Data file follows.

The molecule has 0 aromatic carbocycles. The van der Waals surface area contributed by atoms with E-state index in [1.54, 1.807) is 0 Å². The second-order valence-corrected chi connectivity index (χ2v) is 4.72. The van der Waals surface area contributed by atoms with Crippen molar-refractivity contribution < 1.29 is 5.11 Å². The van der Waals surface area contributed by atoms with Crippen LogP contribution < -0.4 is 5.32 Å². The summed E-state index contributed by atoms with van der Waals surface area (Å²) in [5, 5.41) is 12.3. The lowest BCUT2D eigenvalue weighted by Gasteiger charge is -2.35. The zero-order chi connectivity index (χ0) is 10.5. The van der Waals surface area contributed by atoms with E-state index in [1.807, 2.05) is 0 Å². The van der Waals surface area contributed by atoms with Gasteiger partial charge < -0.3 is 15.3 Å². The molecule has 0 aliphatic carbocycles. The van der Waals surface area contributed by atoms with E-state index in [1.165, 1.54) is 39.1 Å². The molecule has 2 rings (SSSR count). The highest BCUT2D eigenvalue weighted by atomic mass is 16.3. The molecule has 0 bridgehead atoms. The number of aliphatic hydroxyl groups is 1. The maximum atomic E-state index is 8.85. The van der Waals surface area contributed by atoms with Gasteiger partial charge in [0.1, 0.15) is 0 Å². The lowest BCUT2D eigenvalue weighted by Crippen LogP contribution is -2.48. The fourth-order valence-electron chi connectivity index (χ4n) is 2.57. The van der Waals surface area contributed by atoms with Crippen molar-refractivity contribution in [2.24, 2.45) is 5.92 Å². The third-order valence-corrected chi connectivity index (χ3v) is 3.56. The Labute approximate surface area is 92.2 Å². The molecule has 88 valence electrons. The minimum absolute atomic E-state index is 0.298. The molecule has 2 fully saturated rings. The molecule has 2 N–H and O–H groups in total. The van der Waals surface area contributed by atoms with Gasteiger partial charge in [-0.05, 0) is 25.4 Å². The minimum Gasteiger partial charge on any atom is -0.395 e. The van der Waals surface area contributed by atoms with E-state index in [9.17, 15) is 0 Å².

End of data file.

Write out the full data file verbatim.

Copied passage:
The molecule has 0 aromatic carbocycles. The van der Waals surface area contributed by atoms with E-state index in [1.54, 1.807) is 0 Å². The second-order valence-corrected chi connectivity index (χ2v) is 4.72. The van der Waals surface area contributed by atoms with Crippen molar-refractivity contribution < 1.29 is 5.11 Å². The van der Waals surface area contributed by atoms with Crippen LogP contribution < -0.4 is 5.32 Å². The summed E-state index contributed by atoms with van der Waals surface area (Å²) in [5, 5.41) is 12.3. The lowest BCUT2D eigenvalue weighted by Gasteiger charge is -2.35. The zero-order chi connectivity index (χ0) is 10.5. The van der Waals surface area contributed by atoms with E-state index in [1.807, 2.05) is 0 Å². The van der Waals surface area contributed by atoms with Gasteiger partial charge < -0.3 is 15.3 Å². The molecule has 0 aliphatic carbocycles. The van der Waals surface area contributed by atoms with E-state index in [1.165, 1.54) is 39.1 Å². The molecule has 2 rings (SSSR count). The highest BCUT2D eigenvalue weighted by atomic mass is 16.3. The molecule has 0 bridgehead atoms. The number of aliphatic hydroxyl groups is 1. The maximum atomic E-state index is 8.85. The van der Waals surface area contributed by atoms with Gasteiger partial charge in [0.1, 0.15) is 0 Å². The lowest BCUT2D eigenvalue weighted by Crippen LogP contribution is -2.48. The fourth-order valence-electron chi connectivity index (χ4n) is 2.57. The van der Waals surface area contributed by atoms with Crippen molar-refractivity contribution in [2.24, 2.45) is 5.92 Å². The third-order valence-corrected chi connectivity index (χ3v) is 3.56. The Labute approximate surface area is 92.2 Å². The molecule has 88 valence electrons. The minimum absolute atomic E-state index is 0.298. The molecule has 2 fully saturated rings. The molecule has 2 N–H and O–H groups in total. The van der Waals surface area contributed by atoms with Gasteiger partial charge in [-0.05, 0) is 25.4 Å². The minimum Gasteiger partial charge on any atom is -0.395 e. The van der Waals surface area contributed by atoms with E-state index in [9.17, 15) is 0 Å².